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Pause To Pray For Americans Fighting Terrorism
Caspar W. Weinberger, Peter Schweizer and Wynton C. Hall
December 24, 2003
Most Americans don't know the names Javier Camacho or Patrick M. Quinn, but they should. As 150,000 U.S. troops spend the Christmas holiday fighting in Iraq and Afghanistan, all Americans should reflect on the unique sacrifices of the men and women like them who form this new generation of brave soldiers.
Americans will give plenty of books and movies this Christmas about America's past heroes. But as we applaud the "greatest generation," which had its roots in World War II, let us also acknowledge that another generation is rising to the occasion. Indeed, this new generation has demonstrated the same heroism and sacrifice of past eras, though, in many respects, it is different from its predecessors.
Consider Sgt. 1st Class Javier Camacho. Had Camacho strictly followed Army protocol, Pfc. Adam Small surely would have died. But Camacho is a native of Bayamon, Puerto Rico, where residents are often called vaqueros (cowboys). And it is this cowboy spirit that should cement Camacho's hero status in every American's mind.
On March 25, Camacho braved mortar and gunfire to jump atop the burning and exploding Bradley Fighting Vehicle of a soldier he had never met. As Small sat trapped inside his flaming vehicle near Najaf, Iraq, he pounded frantically against his escape hatch, but it was jammed shut. Worse still, the tank's munitions were starting to explode. Finally, Camacho was able to muscle the door loose before ushering Small to safety.
Soldiers are trained not to leap onto blazing tanks. But procedure means little when one of your own is in harm's way.
For all of his heroics, Camacho remained entirely unimpressed with himself during a Fort Stewart, Ga., ceremony where he received the military's third highest honor, the Silver Star. Instead, he quietly echoed the refrain of generations of U.S. soldiers before him: "I'm not a hero. I was just doing my job."
These words could have easily come from the myriad heroes of World War II, who sharpened our moral clarity as a nation and taught each of us that war, while a glaring reminder of human fallibility, could liberate -- indeed, save -- entire nations.
But the current generation of U.S. servicemen and servicewomen also is leaving its own distinct mark on the long history of American sacrifice. Unlike the soldiers of WWII, who were drafted, today's military is made up of mothers, fathers, husbands and wives who volunteered for service.
In numbers greater than ever before, reservists also are in harm's way, leaving their civilian jobs for the battlefield. And families are literally in the crossfire. During WWII, parents often were exempt from the draft. In today's military, mothers and fathers in life-threatening situations are common.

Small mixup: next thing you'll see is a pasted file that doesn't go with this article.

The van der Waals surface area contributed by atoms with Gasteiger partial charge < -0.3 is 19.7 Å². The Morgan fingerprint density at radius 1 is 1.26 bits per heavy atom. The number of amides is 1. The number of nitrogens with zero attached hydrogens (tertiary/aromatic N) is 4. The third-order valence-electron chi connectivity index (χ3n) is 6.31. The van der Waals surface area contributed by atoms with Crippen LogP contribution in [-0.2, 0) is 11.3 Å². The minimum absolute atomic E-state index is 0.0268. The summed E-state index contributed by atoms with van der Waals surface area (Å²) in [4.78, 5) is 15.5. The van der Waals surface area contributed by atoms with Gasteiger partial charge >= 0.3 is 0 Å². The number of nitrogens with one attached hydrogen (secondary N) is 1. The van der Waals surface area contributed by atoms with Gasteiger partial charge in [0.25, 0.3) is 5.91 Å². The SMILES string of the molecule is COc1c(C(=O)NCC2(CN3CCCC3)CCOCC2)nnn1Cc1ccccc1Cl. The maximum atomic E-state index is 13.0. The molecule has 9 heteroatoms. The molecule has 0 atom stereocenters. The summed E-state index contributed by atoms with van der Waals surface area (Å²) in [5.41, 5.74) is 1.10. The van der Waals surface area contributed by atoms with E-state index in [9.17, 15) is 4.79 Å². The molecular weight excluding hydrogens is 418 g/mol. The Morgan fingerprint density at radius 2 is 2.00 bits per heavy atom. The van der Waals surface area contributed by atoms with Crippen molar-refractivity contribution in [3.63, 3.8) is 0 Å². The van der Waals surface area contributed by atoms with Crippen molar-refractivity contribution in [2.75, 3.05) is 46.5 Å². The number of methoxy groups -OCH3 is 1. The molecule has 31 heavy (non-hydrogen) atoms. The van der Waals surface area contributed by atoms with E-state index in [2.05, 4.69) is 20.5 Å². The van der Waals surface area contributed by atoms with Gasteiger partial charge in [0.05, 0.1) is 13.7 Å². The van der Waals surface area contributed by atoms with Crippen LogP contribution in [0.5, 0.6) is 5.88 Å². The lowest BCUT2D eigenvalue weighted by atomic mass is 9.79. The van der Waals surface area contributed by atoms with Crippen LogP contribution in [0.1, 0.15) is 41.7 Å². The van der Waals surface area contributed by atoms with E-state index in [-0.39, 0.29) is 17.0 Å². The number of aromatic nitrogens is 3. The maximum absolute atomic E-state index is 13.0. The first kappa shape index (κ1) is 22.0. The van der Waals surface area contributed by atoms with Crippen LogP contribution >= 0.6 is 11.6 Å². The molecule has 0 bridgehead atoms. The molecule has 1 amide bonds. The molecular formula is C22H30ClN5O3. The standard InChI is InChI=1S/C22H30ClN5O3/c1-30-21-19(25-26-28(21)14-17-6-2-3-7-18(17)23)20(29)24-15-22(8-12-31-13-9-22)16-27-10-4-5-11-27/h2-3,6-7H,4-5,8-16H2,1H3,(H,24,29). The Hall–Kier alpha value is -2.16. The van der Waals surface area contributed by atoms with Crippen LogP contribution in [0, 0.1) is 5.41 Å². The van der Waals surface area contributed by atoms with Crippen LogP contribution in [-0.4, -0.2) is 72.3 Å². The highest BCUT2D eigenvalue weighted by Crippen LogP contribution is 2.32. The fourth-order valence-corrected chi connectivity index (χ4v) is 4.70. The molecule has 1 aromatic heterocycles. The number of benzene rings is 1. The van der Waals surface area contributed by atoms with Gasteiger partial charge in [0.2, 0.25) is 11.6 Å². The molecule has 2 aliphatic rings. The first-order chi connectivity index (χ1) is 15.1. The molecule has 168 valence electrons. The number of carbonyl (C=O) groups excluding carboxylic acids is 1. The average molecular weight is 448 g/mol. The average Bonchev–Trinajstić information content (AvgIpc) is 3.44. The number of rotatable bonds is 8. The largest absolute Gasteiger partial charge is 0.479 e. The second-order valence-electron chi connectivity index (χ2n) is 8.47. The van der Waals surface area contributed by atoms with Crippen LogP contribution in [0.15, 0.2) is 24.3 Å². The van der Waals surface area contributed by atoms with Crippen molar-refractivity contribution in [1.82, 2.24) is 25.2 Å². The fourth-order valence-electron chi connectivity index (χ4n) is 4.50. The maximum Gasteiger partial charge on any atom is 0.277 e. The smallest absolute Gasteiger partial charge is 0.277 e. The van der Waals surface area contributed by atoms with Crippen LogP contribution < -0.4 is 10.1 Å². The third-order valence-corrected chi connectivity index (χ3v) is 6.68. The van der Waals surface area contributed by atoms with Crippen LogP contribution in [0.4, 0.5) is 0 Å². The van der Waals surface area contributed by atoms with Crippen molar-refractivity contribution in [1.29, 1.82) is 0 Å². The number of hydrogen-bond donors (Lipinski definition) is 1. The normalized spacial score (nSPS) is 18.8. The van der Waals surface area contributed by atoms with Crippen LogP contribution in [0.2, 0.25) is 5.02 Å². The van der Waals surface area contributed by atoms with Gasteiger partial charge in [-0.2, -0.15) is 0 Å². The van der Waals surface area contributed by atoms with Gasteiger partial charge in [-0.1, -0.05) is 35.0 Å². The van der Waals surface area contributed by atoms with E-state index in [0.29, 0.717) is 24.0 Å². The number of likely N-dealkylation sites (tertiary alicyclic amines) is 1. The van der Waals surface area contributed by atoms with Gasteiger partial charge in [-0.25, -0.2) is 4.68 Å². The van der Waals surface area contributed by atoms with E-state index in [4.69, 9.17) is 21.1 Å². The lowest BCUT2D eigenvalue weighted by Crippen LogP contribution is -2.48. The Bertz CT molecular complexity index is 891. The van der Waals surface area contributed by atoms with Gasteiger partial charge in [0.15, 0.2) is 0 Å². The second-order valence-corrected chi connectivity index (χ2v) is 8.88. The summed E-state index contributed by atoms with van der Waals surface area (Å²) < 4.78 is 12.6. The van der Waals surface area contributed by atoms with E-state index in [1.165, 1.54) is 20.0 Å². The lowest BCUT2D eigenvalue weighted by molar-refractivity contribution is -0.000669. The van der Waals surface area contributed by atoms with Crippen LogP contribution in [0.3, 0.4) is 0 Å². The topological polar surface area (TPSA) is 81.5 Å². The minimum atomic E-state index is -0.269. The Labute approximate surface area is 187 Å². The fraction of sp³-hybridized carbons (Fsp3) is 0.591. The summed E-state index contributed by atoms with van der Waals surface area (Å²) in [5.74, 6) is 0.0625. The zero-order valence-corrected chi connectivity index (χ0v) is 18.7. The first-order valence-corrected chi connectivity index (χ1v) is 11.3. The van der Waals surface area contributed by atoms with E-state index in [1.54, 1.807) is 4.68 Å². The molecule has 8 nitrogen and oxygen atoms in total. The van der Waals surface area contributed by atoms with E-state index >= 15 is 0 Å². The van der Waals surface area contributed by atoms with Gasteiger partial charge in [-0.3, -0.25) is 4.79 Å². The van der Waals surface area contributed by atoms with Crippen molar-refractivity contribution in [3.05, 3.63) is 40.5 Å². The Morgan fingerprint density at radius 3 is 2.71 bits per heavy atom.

What's more, war is less and less the burden of the military. Contractors, humanitarian workers and medical professionals are all doing their part to usher in a free and more democratic society for the people of Iraq.
Critics, taking their cues from the media, once branded young Americans as overeducated, unmotivated slackers whose greatest day- to-day concern was the speed of their Internet connection. But those who know today's young Americans best understand that such characterizations describe them least. In the war on terror, "slackers" have more than held their own when compared with soldiers of the past.
Consider Patrick Quinn who, growing up in the tranquil town of Cromwell, Conn., knew his life's calling from the start. As a boy, Army helmets, sword fights and foxholes filled his hours after school. After graduating from high school, he followed in the footsteps of his grandfather and uncle when he enlisted in the military.
Master Sgt. Quinn of the 10th Special Forces Group had no reservations about his mission. Like all in the Special Forces brotherhood, he followed a credo that captures the overarching purpose of America's entrance into Operation Iraqi Freedom: De Oppresso Liber -- "To Liberate the Oppressed."
The depth of Quinn's commitment to this code was tested when, as the leader of his 12-man team, he was charged with coordinating with a group of Kurdish militia to battle an Iraqi armored unit as it fought its way toward Mosul in early April.
When the smoke cleared, Quinn's Silver Star citation would credit him with the elimination of two enemy tanks, four armored personnel carriers and 30 Iraqi soldiers, plus the recovery of 30 kilometers of ground.
Many Americans will be forgoing holiday celebrations with their families this season to serve in Iraq, Afghanistan and elsewhere. We need to give them their due recognition for their efforts in the war on terror. As we gather with our families this holiday season, let us pray for those who cannot celebrate with theirs.
Caspar W. Weinberger, a World War II veteran, is a former secretary of Defense. Peter Schweizer is a fellow at the Hoover Institution. Wynton C. Hall, a member of the National Task Force on the Presidency and Public Opinion, teaches at Bainbridge College in Georgia.